ES2015: The bits I use - Part 1

ECMAScript 6 or ES6, now dubbed ECMAScript 2015, is the latest version of the ECMAScript standard. The last time the standard went through a radical change was way back in 2009 when ES5 was formalized. ES2015 brings big changes to the language. As you read this, support for the new standard is being built into browsers and JS engines.

What's new in ES2015?

There is a bunch of new stuff in ES2015. A thorough discussion of every new feature is well beyond the scope of this article. Moreover, to keep the length of the article aligned to my attention span, I have broken it down into 2-minute-reads. What follows is the first of several articles discussing the features which excite me the most!

Arrow Functions

Users of CoffeeScript will recognise the familiar arrows. ES2015 Arrows are 'shorthand' function definitions. Arrow functions are a lean syntax to define anonymous functions. In its simplest form, an arrow function can be something like this: ()=>{} // ES5 equivalent: function() {} The 'function' keyword is dropped, leaving just the list of parameters within parentheses and the body, separate by the arrow. They support both expression and statement bodies. (x, y) => { var z = 5; return (x * y) + z; } ES5 equivalent function(x, y){ var z = 5; return (x * y) + z; }


If you need only one parameter, the parentheses can be omitted. Also, if all you need is one statement inside the body, you can skip the braces too. The lone statement is evaluated and the result is returned automatically. Note that if the function body has multiple statements, no value is automatically returned. var numbers = [1,2,3,4,5,6,7,8,9]; numbers.filter(x=> x%3==0); // [3, 6, 9]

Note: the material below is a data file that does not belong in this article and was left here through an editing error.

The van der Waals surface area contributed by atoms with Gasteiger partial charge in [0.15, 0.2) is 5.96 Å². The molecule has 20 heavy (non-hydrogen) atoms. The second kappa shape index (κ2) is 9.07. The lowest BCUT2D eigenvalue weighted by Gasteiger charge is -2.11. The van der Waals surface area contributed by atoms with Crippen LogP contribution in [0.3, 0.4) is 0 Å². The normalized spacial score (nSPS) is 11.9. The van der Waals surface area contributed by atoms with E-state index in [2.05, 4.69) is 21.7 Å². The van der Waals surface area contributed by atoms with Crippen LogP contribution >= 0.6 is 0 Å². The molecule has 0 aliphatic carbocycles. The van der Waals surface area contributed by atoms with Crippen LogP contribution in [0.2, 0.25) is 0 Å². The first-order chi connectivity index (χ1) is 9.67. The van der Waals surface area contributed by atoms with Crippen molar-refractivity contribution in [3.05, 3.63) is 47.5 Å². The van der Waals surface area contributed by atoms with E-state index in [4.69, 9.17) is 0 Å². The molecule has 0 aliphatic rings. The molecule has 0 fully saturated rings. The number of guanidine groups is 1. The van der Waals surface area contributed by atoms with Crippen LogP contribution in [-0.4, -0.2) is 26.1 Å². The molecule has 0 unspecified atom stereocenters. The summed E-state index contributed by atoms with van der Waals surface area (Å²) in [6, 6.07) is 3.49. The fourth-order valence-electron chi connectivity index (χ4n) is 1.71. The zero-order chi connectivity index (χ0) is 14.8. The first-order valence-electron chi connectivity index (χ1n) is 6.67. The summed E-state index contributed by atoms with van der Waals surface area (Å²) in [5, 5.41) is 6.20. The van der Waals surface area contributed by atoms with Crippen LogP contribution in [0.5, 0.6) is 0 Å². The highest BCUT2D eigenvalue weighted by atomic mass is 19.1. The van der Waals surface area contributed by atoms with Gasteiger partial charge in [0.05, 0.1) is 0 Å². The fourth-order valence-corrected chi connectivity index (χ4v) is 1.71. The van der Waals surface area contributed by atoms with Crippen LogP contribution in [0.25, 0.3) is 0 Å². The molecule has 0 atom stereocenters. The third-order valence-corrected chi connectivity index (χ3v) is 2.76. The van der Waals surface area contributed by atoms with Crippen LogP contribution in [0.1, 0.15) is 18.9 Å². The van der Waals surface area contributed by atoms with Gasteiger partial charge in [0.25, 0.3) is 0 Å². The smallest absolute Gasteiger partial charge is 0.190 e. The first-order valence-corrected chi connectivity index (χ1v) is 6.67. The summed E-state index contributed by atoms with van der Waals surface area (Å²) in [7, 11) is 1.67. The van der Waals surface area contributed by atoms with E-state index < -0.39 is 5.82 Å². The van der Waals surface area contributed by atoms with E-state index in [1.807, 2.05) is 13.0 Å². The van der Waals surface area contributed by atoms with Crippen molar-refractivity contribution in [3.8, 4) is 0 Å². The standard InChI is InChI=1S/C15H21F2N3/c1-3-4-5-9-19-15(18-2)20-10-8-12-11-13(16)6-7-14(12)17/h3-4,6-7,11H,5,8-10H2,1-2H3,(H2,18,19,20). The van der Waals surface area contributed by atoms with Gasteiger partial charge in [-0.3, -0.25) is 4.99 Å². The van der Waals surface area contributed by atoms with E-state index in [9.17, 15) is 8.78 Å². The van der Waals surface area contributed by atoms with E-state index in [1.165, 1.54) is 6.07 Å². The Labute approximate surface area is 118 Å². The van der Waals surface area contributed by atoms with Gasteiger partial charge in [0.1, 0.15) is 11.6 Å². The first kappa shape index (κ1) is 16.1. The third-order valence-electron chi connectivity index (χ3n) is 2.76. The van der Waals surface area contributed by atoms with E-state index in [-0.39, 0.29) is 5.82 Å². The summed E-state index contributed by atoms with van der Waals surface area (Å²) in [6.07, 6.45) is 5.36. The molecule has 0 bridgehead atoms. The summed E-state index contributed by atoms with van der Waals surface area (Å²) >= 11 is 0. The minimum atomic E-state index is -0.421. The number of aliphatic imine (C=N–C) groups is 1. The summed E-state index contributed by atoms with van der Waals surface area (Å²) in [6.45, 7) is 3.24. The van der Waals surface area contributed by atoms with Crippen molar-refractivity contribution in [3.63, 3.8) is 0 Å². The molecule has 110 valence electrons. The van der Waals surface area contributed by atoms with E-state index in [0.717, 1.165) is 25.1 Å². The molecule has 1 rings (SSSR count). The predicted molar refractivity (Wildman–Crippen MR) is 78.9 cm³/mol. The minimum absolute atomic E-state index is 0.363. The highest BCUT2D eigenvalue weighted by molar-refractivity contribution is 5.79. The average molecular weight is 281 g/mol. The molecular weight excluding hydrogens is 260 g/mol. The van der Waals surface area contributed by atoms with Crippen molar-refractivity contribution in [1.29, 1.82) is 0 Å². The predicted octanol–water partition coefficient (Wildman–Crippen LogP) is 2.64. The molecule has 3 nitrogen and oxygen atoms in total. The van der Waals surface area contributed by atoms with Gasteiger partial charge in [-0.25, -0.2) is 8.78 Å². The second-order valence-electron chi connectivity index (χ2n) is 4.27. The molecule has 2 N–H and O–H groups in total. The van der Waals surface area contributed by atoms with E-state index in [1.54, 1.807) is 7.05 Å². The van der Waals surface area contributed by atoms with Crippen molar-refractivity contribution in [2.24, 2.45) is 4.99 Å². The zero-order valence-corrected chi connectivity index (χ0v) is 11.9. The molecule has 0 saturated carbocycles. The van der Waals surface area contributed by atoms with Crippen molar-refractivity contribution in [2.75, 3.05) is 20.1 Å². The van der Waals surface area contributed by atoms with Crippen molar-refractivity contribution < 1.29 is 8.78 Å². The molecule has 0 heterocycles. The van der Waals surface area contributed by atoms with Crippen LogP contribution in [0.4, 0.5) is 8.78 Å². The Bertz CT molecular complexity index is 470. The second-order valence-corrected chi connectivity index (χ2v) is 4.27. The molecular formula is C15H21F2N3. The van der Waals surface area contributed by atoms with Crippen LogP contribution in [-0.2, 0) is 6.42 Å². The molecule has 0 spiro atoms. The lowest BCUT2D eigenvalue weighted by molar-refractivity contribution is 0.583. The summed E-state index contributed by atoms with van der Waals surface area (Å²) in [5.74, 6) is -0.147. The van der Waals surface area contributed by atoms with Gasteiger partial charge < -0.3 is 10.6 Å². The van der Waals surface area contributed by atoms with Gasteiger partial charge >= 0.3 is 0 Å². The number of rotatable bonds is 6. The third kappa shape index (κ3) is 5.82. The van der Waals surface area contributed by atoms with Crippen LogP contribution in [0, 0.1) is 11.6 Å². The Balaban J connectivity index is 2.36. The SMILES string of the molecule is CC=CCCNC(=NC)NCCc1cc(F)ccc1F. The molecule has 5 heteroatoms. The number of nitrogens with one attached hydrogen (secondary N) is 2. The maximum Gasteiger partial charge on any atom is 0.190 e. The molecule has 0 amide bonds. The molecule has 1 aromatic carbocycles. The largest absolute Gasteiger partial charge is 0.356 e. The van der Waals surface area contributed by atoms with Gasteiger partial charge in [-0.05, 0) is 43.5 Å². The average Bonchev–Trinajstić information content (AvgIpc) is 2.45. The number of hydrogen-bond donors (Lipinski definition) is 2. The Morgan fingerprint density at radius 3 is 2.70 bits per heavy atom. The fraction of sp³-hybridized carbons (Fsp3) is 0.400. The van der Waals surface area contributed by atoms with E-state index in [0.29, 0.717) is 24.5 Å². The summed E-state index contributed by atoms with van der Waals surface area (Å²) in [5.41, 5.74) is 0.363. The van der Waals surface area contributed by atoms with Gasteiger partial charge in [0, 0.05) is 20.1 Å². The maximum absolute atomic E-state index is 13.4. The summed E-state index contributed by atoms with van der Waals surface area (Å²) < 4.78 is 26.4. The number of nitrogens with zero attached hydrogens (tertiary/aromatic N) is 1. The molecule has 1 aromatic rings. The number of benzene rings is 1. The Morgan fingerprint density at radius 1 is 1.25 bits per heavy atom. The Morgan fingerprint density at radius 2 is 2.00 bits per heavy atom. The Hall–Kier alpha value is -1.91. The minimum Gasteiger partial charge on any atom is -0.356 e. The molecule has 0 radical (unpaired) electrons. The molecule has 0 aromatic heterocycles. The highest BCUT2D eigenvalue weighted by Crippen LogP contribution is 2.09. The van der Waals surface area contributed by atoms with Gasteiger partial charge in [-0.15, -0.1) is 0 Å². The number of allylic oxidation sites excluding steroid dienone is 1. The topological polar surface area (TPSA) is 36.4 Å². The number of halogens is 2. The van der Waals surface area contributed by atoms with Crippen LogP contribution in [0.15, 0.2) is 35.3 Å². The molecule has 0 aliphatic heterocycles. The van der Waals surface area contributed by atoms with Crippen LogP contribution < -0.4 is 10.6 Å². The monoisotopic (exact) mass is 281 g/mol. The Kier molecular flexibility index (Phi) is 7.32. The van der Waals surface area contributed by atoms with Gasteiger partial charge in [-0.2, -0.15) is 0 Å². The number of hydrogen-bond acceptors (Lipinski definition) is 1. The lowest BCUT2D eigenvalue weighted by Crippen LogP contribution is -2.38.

ES5 equivalent

n.filter(function (x) { return x % 3 == 0; });


Most importantly, code inside the arrow function has the same lexical this as their surrounding code. This means, goodbye Function.prototype.bind or var that = this! Here are some examples to illustrate this:

ES2015: Arrow function - lexical this binding

var counter = { value : 0, run : function(){ setInterval(() => { this.value++;// note reference to outer this }, 1000); } }; counter.run();

ES5 equivalent

var counter = { value: 0, run: function run() { var _this = this; setInterval(function () { _this.value++; // note reference to outer this }, 1000); } }; counter.run(); Arrow functions, like regular functions are instances of Function var convert = fahr => (5*fahr - 160)/9; console.log(typeof convert); // function console.log(convert instanceof Function); // true // TypeError: not a constructor Want to use arrow functions as immediately invokable function expressions (IIFE)? (fahr => (5*fahr - 160)/9)(98.4);


Caveats

1. Arrow functions can't be used as contructors var convert = fahr => (5*fahr - 160)/9; var obj = new convert(98.4); // TypeError: not a constructor 2. Using bind, apply or call on arrow functions has no effect
As mentioned above, the this object is lexically bound. Moreover, it can't be changed. Using bind, call or apply doesn't throw an error, but silently fails.

Notes

JavaScript vs ECMAScript

If you want to know the difference between ECMAScritpt and Javascript, I point you to this StackOverflow answer. Quoting from the answer, "Javascript is considered the language which implements a standard called Ecmascript. There are also other languages that implement ECMAScript such as Lua (commonly used as a scripting language for games) and Actionscript (used for flash)".

Is it ES6 or ES2015?

As if we didn't have enough confusion already! The specification has been officially renamed to ES2015. Check out the ECMAScript 2015 Language Specification. Note that the URL path still contains "6.0" :)

The nomenclature has probably been debated on every ES forum: